What about infectious diseases?
A healthy country is one that’s reasonably free from disease. Some nations have terrible problems with infectious diseases, especially when war and conflict have disrupted local and national health care facilities. Some countries suffer occasional outbreaks, others have ongoing issues with nasty things like malaria and dengue fever.
As a rule, the cooler the climate the fewer the infectious diseases. But climate change is bringing infections that were previously unknown to some countries for the first time. It’s always wise to check what your government is saying about travelling to or living in a new country. As the World Health Organisation says:
“During 1996, fatal yellow fever infections were imported into the United States and Switzerland by tourists who travelled to yellow fever endemic areas without having had yellow fever vaccination.
During the same year approximately 10,000 reported cases of malaria were imported into the European Community, with one fourth of them reported from the United Kingdom.
When cholera re-entered Peru in 1991, after a long absence, it found an opportunity to spread through the existing sanitation and water systems, causing over 3 000 deaths. Seafood exports were embargoed from Peru and tourism decreased, costing an estimated loss of at least US$770 million to the Peruvian economy in one year.”
Many developing countries are battling with pneumonia, diarrhoea and malaria, all well-known child killers. How do you avoid such nations? In Britain, for example, the government publishes information about which countries are safe and which they recommend travellers avoid. If you’re moving abroad long term, it’s absolutely crucial to identify any previous, current and predicted health risks before making a decision. Your government probably supplies the same kind of information for travellers and expats as well as guidance about avoiding regions troubled by civil unrest, dangerous conditions, terrorist activity and conflict.
What about happiness?
There’s a growing body of scientific evidence proving that happiness affects our health and well being. So it seems sensible to also take into account a country’s happiness index. As reported by CNN in late 2013:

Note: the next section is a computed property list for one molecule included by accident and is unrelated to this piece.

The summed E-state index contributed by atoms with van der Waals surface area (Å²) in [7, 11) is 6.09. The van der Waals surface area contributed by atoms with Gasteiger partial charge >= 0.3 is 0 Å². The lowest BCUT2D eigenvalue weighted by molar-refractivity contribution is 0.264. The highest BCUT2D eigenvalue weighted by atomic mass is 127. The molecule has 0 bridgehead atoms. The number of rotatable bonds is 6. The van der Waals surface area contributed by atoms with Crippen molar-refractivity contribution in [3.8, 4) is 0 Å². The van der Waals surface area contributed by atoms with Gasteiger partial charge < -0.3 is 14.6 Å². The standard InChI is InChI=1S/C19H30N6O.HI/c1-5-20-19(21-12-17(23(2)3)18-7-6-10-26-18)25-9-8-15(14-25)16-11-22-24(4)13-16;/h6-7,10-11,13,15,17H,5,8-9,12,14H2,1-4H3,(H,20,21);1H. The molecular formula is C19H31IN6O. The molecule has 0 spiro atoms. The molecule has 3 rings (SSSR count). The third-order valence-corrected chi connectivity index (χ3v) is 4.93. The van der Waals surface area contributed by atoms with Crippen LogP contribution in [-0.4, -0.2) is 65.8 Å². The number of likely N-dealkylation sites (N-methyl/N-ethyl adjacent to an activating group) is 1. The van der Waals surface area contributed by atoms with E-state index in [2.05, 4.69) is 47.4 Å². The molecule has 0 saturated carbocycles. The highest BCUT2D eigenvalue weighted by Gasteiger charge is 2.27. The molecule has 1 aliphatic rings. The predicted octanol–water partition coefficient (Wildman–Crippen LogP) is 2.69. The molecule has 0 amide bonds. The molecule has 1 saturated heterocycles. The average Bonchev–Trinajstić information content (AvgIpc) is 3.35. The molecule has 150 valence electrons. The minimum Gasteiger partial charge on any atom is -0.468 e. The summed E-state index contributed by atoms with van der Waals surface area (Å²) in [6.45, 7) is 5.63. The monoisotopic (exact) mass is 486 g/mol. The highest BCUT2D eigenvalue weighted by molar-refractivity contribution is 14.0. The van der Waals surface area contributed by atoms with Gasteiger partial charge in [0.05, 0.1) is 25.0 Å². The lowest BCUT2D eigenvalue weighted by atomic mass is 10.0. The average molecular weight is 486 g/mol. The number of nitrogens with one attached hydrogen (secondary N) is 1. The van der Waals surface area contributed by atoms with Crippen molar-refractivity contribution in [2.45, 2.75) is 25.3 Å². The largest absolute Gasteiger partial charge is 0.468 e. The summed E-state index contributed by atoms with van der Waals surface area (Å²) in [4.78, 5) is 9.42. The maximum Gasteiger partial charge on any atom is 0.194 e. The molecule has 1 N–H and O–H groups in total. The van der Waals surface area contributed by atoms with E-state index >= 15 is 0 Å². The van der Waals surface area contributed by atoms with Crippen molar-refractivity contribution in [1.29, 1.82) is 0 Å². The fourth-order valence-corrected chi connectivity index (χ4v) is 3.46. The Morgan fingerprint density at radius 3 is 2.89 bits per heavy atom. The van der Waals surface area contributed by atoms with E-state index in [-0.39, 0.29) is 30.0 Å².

“Those looking for greater happiness and satisfaction in life should head to northern Europe, but steer clear of Egypt and countries worst hit by the Eurozone crisis, according to the 2013 World Happiness Report released Monday by Columbia University’s Earth Institute.
Denmark, Norway, Switzerland, the Netherlands and Sweden are the world’s happiest countries, according to the survey of 156 countries. Rwanda, Burundi, the Central African Republic, Benin and Togo — all nations in Sub-Saharan Africa — are the least satisfied with their lives, the report said.
The United States came in at number 17 in the world in terms of overall happiness, but it still lags behind Canada (6), Australia (10), Israel (11) the United Arab Emirates (14) and Mexico (16), according to the Earth Institute.
The report ranks the United Kingdom as the 22nd happiest country in the world. Other major nations included Germany (26), Japan (43), Russia (68) and China (93).”
Which are the world’s wealthiest countries?
Does wealth affect health? It makes common sense. As a general rule the poorer the nation, the worse its health care system.
Global Finance magazine has published a list of the planet’s poorest and richest countries, comparing general differences in living standards using GDP per capita on a purchasing power parity basis. They estimate Qatar was the world’s richest nation in 2013, with a per capita GDP of more than $105,000. The poorest country on earth is the Democratic Republic of Congo, with a per capita GDP of less than $400.
International medical insurance is a must
Taking all these different stats into account, you might see useful patterns emerging. But no matter how healthy, happy and well looked after a country’s population, you will need good quality health insurance to protect your finances and ensure there are no delays getting the care and treatment you need. Once you’ve decided where to live, finding the best health insurance should be your next step. Any questions? We’ll be delighted to help.